Push the door of the Cluny Museum, is first to enter a unique building that meets in the heart of Paris two prestigious buildings: the Gallo-Roman baths of Lutetia, built in the late first century, and the Hôtel des abbés de Cluny built in the late fifteenth century.
It is also access to a major collection of works from a broad geographical area extending from the Mediterranean to Scandinavia and the British Isles. Colorful, diverse, sometimes bizarre, the collections include paintings, sculptures, tapestries, stained glass, silverware or ivory, and offer a rich panorama of the history of art.
The Lady and the Unicorn, tapestry with a romantic story a thousand times celebrated, sculptures of the Cathedral Notre-Dame de Paris and the windows of Sainte-Chapelle, or the Rose and the Basel golden altar are some of the masterpieces that are kept there.
The medieval garden offers a nice extension to the visit and establishes a connection between the original collections, the building and the urban environment.
History of the Baths
The palace of the Thermes, or hot baths, served at the same time also as a citadel, it was built probably in the time of Emperor Constantius, the Caesar in Gaul, the conqueror of England, who lived from 287 to 292 AD in Lutèce.
In the year 360, the Caesar Julian the Apostate was in this same palace proclaimed Augustus, that is to say emperor by the army and the people and he fastened his fame, as it is commonly called the Baths of Julian. After him, the emperors Gratian and Valentinian spent the winter.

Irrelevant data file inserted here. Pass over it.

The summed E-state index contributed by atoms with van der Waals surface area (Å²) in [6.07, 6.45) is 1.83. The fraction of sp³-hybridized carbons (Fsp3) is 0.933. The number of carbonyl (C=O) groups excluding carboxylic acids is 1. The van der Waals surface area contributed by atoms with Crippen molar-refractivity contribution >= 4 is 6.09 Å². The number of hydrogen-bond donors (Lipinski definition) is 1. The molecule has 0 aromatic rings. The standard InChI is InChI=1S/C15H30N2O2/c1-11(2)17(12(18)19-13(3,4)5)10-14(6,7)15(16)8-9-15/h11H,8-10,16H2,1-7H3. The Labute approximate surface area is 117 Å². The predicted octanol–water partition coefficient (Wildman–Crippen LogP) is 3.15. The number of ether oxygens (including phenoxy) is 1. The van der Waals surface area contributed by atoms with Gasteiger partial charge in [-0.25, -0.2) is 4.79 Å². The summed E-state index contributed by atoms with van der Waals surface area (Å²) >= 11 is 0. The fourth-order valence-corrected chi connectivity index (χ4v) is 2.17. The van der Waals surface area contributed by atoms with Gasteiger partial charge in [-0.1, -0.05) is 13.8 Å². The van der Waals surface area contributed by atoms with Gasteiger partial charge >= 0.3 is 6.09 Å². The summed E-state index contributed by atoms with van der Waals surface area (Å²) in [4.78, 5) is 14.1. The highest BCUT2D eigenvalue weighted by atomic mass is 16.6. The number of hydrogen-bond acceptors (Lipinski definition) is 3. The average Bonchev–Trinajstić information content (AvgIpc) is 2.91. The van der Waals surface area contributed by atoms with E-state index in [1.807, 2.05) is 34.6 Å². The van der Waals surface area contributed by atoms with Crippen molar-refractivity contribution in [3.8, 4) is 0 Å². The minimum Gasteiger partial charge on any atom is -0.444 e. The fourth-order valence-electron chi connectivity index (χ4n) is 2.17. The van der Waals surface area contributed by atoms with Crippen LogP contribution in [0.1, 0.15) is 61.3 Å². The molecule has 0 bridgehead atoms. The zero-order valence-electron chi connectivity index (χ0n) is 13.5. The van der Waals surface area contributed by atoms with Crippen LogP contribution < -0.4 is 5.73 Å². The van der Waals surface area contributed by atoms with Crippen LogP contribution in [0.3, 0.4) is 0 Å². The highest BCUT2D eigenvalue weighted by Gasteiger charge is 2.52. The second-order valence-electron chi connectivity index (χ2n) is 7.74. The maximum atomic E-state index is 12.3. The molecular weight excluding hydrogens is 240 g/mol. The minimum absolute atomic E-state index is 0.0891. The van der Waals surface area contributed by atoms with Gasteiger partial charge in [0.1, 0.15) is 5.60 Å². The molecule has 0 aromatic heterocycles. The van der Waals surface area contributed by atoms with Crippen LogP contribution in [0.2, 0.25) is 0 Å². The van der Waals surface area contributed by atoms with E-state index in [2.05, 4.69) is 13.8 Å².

History of the Hôtel de Cluny
This building, started in 1485 by Jean de Bourbon, abbot of Cluny, continued in 1490 by his successor Jacques d’Amboise, was completed in 1514. It has one of the most elegant monuments ever produced by Gothic art on the eve of the next evolution in the Renaissance inspirations.
It was in this house that the abbots of Cluny nobles were hosting the crowned heads; first it was Mary of England, sister of Henry VIII and widow of Louis XII; she left her name to the chamber of the white queen to remind that the widows of the kings of France were mourning in white; Jacques then king of Scotland, who celebrated his marriage to Madeleine de France, daughter of Francis I, and the princes of Guise, the papal nuncios, etc.
Became national property in 1790, the Hôtel de Cluny was sold to Dr. Baudot, then to Mr. Leprieur, a large Paris bookseller, who installed their stores. In 1833, Mr. Sommerard the son of a rich business man, gather old masterpieces, weapons, costumes, manuscripts, ceramics, statues, paintings, fabrics and jewels for his personal collection, and he decided to install his valuable collection in the Hôtel de Cluny. At his death, the hotel and the collection are purchased by the State, the museum was born.
Mr. Sommerard son, worthy collaborator and continuer of the work of his father, died after serving until his last day as curator of the National Museum of Cluny.
Cédric – Citibreak